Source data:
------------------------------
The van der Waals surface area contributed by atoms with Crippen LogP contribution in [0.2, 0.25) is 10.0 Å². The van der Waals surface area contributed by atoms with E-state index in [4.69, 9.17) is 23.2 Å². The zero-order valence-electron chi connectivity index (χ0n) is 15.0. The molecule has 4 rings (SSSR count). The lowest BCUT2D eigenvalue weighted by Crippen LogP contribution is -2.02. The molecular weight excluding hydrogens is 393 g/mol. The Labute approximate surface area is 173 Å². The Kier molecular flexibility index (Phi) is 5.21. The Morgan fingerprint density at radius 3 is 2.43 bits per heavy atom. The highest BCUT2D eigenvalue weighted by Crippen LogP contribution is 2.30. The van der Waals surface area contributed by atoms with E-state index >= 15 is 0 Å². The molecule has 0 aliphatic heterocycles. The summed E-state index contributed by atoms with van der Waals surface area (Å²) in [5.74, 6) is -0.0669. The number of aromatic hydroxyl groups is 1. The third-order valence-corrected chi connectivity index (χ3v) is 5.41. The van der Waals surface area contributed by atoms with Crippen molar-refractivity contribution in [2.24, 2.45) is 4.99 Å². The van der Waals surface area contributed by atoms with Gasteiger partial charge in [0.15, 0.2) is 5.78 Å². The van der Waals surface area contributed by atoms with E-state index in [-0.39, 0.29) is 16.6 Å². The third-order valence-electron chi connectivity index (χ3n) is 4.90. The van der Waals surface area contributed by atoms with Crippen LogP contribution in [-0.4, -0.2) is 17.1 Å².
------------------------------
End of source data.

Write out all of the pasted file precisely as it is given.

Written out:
The van der Waals surface area contributed by atoms with Crippen LogP contribution in [0.2, 0.25) is 10.0 Å². The van der Waals surface area contributed by atoms with E-state index in [4.69, 9.17) is 23.2 Å². The zero-order valence-electron chi connectivity index (χ0n) is 15.0. The molecule has 4 rings (SSSR count). The lowest BCUT2D eigenvalue weighted by Crippen LogP contribution is -2.02. The molecular weight excluding hydrogens is 393 g/mol. The Labute approximate surface area is 173 Å². The Kier molecular flexibility index (Phi) is 5.21. The Morgan fingerprint density at radius 3 is 2.43 bits per heavy atom. The highest BCUT2D eigenvalue weighted by Crippen LogP contribution is 2.30. The van der Waals surface area contributed by atoms with E-state index >= 15 is 0 Å². The molecule has 0 aliphatic heterocycles. The summed E-state index contributed by atoms with van der Waals surface area (Å²) in [5.74, 6) is -0.0669. The number of aromatic hydroxyl groups is 1. The third-order valence-corrected chi connectivity index (χ3v) is 5.41. The van der Waals surface area contributed by atoms with Crippen molar-refractivity contribution in [2.24, 2.45) is 4.99 Å². The van der Waals surface area contributed by atoms with Gasteiger partial charge in [0.15, 0.2) is 5.78 Å². The van der Waals surface area contributed by atoms with E-state index in [-0.39, 0.29) is 16.6 Å². The third-order valence-electron chi connectivity index (χ3n) is 4.90. The van der Waals surface area contributed by atoms with Crippen LogP contribution in [-0.4, -0.2) is 17.1 Å².